Updated: Mar 14
Recovery from an eating disorder is a long, difficult journey. It requires tremendous courage and strength to challenge the deeply held beliefs and habits that often fuel eating disorders. Along this path, it can be easy to feel overwhelmed by problems that seem impossible to solve, but with God, compassion and consistent effort, recovery is possible!
So, whether you are currently struggling with an eating disorder or supporting someone who is, I hope this blog post brings light to your own personal journey of recovery: offering both insight, resources and most importantly – some hope for a brighter future.
What is an Eating Disorder?
An eating disorder is an illness that involves disordered eating habits and extreme emotions, attitudes, and behaviors surrounding food. They can be dangerous and have serious physical and psychological consequences. In fact, according to the National Association of Anorexia Nervosa and Associated Disorders (ANAD), up to 30 million people in the United States are affected by an eating disorder at some point in their lives.
In addition, the National Eating Disorder Association (NEDA) estimates that 20 million women and 10 million men suffer from a clinically significant eating disorder during their lifetime. These numbers indicate how prevalent eating disorders are in our society and highlight the importance of understanding and treating them.
What are the Different Types of Eating Disorders?
Eating disorders are serious mental health conditions that can have devastating physical and psychological consequences. They affect people of all ages, genders, and backgrounds, though they are more common in women and young girls.
According to the National Institute of Mental Health the four most commonly-diagnosed types of eating disorders are:
Anorexia is an eating disorder characterized by extreme weight loss, caused by limiting food intake and excessive exercise. People with anorexia typically have a distorted perception of their body size and shape, leading them to be overly concerned about their weight. Health complications associated with anorexia can include cardiac problems, osteoporosis, and gastrointestinal issues.
People with bulimia often have a distorted perception of their body size and shape, leading them to be overly concerned about their weight. Health complications associated with bulimia can include cardiac problems, electrolyte imbalances, and gastrointestinal issues.
Binge Eating Disorder
Binge eating disorder is characterized by recurrent episodes of compulsive overeating in which the person feels a loss of control over their eating behavior. People affected by binge eating disorder often feel shameful or embarrassed about their binge eating and may have a distorted perception of their body size and shape.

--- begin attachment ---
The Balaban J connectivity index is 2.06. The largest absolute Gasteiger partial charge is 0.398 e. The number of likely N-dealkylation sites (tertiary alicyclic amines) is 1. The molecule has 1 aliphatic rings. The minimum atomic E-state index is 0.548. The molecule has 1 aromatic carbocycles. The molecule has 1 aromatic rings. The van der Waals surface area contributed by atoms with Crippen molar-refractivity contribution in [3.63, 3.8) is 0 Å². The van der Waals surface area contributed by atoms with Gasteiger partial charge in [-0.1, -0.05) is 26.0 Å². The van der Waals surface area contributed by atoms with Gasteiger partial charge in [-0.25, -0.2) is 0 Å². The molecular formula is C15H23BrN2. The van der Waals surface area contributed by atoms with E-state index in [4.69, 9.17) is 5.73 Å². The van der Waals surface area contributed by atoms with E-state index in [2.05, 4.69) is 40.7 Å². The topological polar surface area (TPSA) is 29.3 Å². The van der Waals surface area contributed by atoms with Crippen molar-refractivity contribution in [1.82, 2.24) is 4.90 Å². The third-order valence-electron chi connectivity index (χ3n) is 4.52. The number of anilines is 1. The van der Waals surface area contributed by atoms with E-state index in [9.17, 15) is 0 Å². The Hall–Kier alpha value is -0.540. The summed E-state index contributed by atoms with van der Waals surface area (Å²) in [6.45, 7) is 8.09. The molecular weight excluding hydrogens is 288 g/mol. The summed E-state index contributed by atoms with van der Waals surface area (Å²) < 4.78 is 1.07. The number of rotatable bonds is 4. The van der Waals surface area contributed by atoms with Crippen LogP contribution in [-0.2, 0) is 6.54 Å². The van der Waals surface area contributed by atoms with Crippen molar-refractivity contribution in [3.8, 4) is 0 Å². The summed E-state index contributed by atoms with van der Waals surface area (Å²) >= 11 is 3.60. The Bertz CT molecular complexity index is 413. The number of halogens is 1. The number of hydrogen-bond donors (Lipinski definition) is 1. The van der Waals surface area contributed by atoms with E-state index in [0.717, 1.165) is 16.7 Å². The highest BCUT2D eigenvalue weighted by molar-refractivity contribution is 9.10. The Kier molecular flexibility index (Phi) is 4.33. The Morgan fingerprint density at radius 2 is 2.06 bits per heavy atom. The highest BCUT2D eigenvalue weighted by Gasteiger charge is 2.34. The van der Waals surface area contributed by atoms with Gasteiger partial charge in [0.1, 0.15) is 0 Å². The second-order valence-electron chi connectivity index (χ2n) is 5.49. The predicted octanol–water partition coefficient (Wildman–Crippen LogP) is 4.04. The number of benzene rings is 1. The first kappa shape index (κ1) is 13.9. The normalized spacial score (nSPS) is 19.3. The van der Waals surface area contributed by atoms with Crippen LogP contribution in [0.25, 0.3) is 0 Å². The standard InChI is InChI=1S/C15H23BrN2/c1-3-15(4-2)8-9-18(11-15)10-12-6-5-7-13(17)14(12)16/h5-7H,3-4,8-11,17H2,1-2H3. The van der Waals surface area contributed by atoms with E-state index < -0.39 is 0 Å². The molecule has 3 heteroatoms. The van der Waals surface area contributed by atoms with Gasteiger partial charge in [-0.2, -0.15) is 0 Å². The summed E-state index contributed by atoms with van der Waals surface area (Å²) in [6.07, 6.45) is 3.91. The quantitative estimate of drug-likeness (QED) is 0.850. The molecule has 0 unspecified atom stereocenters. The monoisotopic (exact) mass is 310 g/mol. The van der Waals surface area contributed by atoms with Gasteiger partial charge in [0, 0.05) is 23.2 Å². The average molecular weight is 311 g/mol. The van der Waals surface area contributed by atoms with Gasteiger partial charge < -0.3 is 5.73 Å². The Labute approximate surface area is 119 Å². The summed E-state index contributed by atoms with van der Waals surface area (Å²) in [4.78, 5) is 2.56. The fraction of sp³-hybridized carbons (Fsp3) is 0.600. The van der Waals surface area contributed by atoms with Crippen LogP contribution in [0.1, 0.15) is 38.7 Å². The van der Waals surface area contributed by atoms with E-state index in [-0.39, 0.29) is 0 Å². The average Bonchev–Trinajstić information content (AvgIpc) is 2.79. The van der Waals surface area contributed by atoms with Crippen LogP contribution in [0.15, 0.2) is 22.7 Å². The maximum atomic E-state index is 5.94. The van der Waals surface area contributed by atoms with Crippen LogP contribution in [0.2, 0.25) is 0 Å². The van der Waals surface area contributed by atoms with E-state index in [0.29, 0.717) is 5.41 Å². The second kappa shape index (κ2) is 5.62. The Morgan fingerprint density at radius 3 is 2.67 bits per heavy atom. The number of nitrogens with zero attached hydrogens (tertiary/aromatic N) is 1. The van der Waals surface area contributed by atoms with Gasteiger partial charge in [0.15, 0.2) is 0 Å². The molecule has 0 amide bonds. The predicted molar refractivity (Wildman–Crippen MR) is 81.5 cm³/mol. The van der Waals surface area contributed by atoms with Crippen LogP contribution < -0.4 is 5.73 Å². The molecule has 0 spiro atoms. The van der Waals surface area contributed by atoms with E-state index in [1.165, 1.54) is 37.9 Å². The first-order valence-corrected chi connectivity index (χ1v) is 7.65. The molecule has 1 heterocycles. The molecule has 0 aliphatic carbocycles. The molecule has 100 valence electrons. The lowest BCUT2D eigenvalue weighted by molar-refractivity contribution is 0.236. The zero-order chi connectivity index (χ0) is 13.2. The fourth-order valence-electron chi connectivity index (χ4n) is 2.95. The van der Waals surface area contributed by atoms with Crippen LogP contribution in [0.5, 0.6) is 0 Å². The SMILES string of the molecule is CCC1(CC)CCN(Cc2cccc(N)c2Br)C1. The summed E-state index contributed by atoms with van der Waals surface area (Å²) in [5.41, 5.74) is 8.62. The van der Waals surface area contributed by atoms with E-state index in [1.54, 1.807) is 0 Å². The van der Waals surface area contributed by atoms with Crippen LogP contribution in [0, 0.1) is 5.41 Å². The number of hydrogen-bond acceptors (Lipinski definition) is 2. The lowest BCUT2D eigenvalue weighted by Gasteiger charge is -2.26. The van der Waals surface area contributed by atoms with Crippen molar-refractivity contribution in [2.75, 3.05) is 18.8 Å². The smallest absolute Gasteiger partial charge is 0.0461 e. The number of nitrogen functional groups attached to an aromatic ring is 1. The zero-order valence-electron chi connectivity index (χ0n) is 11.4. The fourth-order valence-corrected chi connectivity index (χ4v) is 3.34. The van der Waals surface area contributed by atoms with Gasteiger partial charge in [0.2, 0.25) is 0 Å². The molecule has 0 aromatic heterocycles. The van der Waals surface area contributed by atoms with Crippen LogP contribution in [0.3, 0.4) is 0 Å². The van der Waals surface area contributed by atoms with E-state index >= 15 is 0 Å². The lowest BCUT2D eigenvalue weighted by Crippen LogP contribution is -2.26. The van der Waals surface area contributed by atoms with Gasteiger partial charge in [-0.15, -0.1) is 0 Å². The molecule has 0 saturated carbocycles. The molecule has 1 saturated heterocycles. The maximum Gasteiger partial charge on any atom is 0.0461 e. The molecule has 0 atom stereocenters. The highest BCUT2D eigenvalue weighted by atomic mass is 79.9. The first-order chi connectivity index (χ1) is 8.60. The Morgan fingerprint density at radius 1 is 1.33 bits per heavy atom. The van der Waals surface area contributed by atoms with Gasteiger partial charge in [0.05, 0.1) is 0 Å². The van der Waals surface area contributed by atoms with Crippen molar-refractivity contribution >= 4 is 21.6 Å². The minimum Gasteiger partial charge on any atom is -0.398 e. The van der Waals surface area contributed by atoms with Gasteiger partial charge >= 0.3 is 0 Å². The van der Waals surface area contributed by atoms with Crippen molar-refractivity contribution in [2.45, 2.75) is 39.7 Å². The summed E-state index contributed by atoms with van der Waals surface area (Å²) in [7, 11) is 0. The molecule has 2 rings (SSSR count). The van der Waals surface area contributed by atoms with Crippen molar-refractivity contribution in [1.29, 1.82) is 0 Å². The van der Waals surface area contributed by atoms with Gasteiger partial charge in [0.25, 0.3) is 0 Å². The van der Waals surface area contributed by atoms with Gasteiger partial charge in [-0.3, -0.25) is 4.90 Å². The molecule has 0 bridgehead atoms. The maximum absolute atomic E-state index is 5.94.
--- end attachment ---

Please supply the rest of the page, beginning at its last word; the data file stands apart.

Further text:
Avoidant/Restrictive Food Intake Disorder (ARFID)
Another common eating disorder is Avoidant/restrictive food intake disorder (ARFID). It involves avoidance of certain types of foods or refusal to maintain adequate nutrition due to fear of embarrassment, nausea, choking, or other digestive disturbances. Individuals with ARFID have a distorted perception of their body size and shape, leading them to be overly concerned with their weight.
Causes of Eating Disorders
Eating disorders are complex mental and physical illnesses that can have a wide range of causes. Although the exact cause of eating disorders is not known, research shows that certain biological, psychological, and environmental risk factors can increase the likelihood of developing an eating disorder.
Biological Causes: Eating disorders may be caused by a combination of genetic, and biological factors. Studies suggest there is a link between eating disorders and genetics. Therefore, some people may have a higher susceptibility to developing an eating disorder because of their genetic makeup.
Psychological Causes: Psychological problems such as anxiety, depression, and low self-esteem can contribute to the development of an eating disorder. In fact, some people use this as a mechanism to cope with stress and anxiety.
Social Causes: The pressure to conform to certain ideals of beauty, such as those portrayed in the media, can cause people to develop unrealistic expectations about their body image. People who are constantly bombarded with images of idealized bodies may be more likely to develop an eating disorder as a way to cope with these feelings of inadequacy.
Environmental Causes: Certain environmental factors can also contribute to eating disorders. These include family dynamics, peer pressure, and cultural values. People who come from families where there is a focus on appearance or thinness may be more likely to develop an eating disorder. Similarly, peers who have an unhealthy obsession with body image can contribute to the development of disordered eating behaviors.
Emotions Associated with an Eating Disorder
Eating disorders are not simply about food - they are complex psychological issues with a wide range of emotions associated with them. These may include:
Guilt can be an especially debilitating emotion in someone suffering from an eating disorder. They may feel guilty for having the disorder and culpable for any perceived failures in controlling it. In addition, they may feel guilty for the amount of attention their disorder takes from those around them or for the burden that their illness places on friends and family.